In November 2008, Debbie Miller went to the emergency room with a slight pain in her chest, which turned out to be a blood clot that had found its way to her lung. She was diagnosed with a pulmonary embolism and transferred to the university medical center where she could be treated by her internist. The next morning, her doctor ordered various tests including a CT scan. That afternoon he informed Debbie that the scan had revealed a fairly large ovarian mass and that he had already referred her to the chief of the gynecologic oncology group at the medical center. Then came the oncologist's startling news that she "most likely" had ovarian cancer. Debbie recalls, "I was stunned! For a moment, time stood still. Suddenly, physicians and fellows from the gynecologic oncology training program were descending upon my room, reviewing my case, examining me, asking me about my symptoms-symptoms of ovarian cancer. Other than a slight change in urinary habits, the only 'symptom' I'd experienced was the blood clot."
Within several days, Debbie underwent surgery. She remembers waking up in her hospital bed and hearing her oncologist tell her that she had stage IIC ovarian cancer. Later, she learned that the histology was "clear cell," a rare and particularly chemotherapy-resistant cancer. Debbie used the skills and resources honed during her 20 years as an educator at the University of Texas Southwestern Medical Center to learn as much as she could about this disease.
She asked her physician about participation in a clinical trial. Three weeks later, she was enrolled in a clinical trial consisting of six chemotherapy treatments, to be followed by Avastin maintenance therapy for the remaining 12 months. On her second chemotherapy treatment, Debbie met JoAnne, another ovarian cancer survivor, also enrolled in the trial. Jo's disease symptoms were very different from Debbie's - a fairly persistent cough, which led to her unexpected diagnosis: Stage IV ovarian cancer. Debbie reminisces how "the two of us, attached to our IV poles, came together in one small chemotherapy room, where we laughed and sometimes cried together; we talked about our lives, our families, our friends, and this horrible disease. I cannot really explain why, but I got better while JoAnne did not. As happens too often with ovarian cancer, Jo's disease progressed and, just 8 months after her diagnosis, God called her home. This was a turning point for me. The promise that I had made to Jo about fighting ovarian cancer bloomed into a passion."
Debbie became active in ovarian cancer advocacy groups, including the National Ovarian Cancer Coalition (NOCC). At one of their meetings she was approached by a staff member who asked if she would be interested in serving on a U.S. Department of Defense Ovarian Cancer Research Program (OCRP) panel that reviewed ovarian cancer research grants. Debbie was intrigued " she had heard of the program and was very excited to become involved in it; however, she was not fully aware of the significance and impact of this program until she participated in her first grant review.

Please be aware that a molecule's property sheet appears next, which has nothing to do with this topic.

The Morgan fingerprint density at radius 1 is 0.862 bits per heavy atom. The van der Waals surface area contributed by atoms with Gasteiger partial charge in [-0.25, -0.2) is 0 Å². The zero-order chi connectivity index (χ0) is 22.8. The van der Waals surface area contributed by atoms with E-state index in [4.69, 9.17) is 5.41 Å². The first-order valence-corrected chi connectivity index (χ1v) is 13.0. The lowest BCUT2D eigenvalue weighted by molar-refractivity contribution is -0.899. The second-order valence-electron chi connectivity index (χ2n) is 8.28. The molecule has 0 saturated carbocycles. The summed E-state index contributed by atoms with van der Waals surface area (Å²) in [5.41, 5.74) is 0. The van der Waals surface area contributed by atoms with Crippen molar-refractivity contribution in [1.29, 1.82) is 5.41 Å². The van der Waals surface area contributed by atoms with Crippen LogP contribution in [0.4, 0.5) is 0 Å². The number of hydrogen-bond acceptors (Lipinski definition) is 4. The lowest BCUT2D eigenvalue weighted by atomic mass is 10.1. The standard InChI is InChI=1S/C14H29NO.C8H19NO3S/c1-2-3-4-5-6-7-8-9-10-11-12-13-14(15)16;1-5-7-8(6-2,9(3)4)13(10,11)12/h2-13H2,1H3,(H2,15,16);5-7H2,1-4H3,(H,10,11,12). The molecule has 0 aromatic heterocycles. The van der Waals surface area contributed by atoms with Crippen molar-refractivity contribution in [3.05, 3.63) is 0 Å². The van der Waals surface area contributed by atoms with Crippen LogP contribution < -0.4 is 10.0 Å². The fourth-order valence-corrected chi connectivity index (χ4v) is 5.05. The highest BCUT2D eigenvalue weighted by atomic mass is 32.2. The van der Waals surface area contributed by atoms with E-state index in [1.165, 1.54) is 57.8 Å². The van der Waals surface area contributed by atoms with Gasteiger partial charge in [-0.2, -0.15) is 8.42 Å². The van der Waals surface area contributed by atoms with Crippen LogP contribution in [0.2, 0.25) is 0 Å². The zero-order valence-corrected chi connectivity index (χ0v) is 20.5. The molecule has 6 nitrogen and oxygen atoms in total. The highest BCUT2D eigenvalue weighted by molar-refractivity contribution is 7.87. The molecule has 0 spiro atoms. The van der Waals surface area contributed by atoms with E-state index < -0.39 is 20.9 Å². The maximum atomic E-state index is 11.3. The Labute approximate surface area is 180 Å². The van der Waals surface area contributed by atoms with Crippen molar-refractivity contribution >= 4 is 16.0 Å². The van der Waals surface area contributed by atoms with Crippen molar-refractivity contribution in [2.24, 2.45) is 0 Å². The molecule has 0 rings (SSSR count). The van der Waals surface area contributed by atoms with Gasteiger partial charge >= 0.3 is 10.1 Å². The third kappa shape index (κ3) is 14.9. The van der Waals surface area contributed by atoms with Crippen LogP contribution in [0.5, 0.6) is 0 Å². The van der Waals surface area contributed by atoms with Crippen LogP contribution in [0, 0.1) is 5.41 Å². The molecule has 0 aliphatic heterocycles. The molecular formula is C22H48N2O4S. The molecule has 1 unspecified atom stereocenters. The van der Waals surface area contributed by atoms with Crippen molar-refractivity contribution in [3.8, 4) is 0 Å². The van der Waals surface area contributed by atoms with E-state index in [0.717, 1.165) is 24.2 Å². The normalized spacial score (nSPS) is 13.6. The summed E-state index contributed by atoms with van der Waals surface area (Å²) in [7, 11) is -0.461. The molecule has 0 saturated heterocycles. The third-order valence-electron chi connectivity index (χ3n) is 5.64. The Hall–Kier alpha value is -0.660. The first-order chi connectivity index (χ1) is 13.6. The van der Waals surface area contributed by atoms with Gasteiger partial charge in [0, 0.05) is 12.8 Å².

After three years, she feels that all of her review experiences with the OCRP have been amazing: "The detail involved, as well as the dedication and effort of many DOD staff members working with the associated organizations in this grant process, is beyond description. I don't think I have encountered a group of individuals involved in any project with more dedication than the core DOD staff, along with the basic and clinical science grant reviewers - individuals who have dedicated a significant part of their lives to fighting this disease. These scientists are so driven toward developing technologies leading to a cure for a disease that, in most cases, has not affected them personally the way it has us. As a reviewer, I see, firsthand, that consumers' perspectives are important and that they add a significant component to the entire process. In fact, a clinician reviewer told me that, as consumer reviewers, we have no idea the number of survivors we will impact by serving on the OCRP panel review. Though taken aback by her comment, I have come to believe that she is probably right!"
In addition to serving on OCRP grant review panels and being an active member in the NOCC, Debbie also serves as a patient advocate for Gynecologic Oncology Group (a national nonprofit organization) and as a facilitator for Survivors Teaching Students, a program sponsored by the Ovarian Cancer National Alliance. As a result, she has met many other survivors and considers herself privileged to travel this journey with women in all walks of life. She is most affected by young stay-at-home moms who hope to survive just 5 years so they can see their elementary school children reach high school. "Women like this take my breath away... I am in awe of their courage."
Debbie believes that her family, her faith, the survivors she's met, and her promise to her friend Jo keeps her focused on fighting this disease. She reflects, "Recently, I was given a book that was special to her. In it is a quote from Mother Teresa that reads: 'I know God will not give me anything I can't handle. I just wish that He didn't trust me so much.' Thanks, Jo."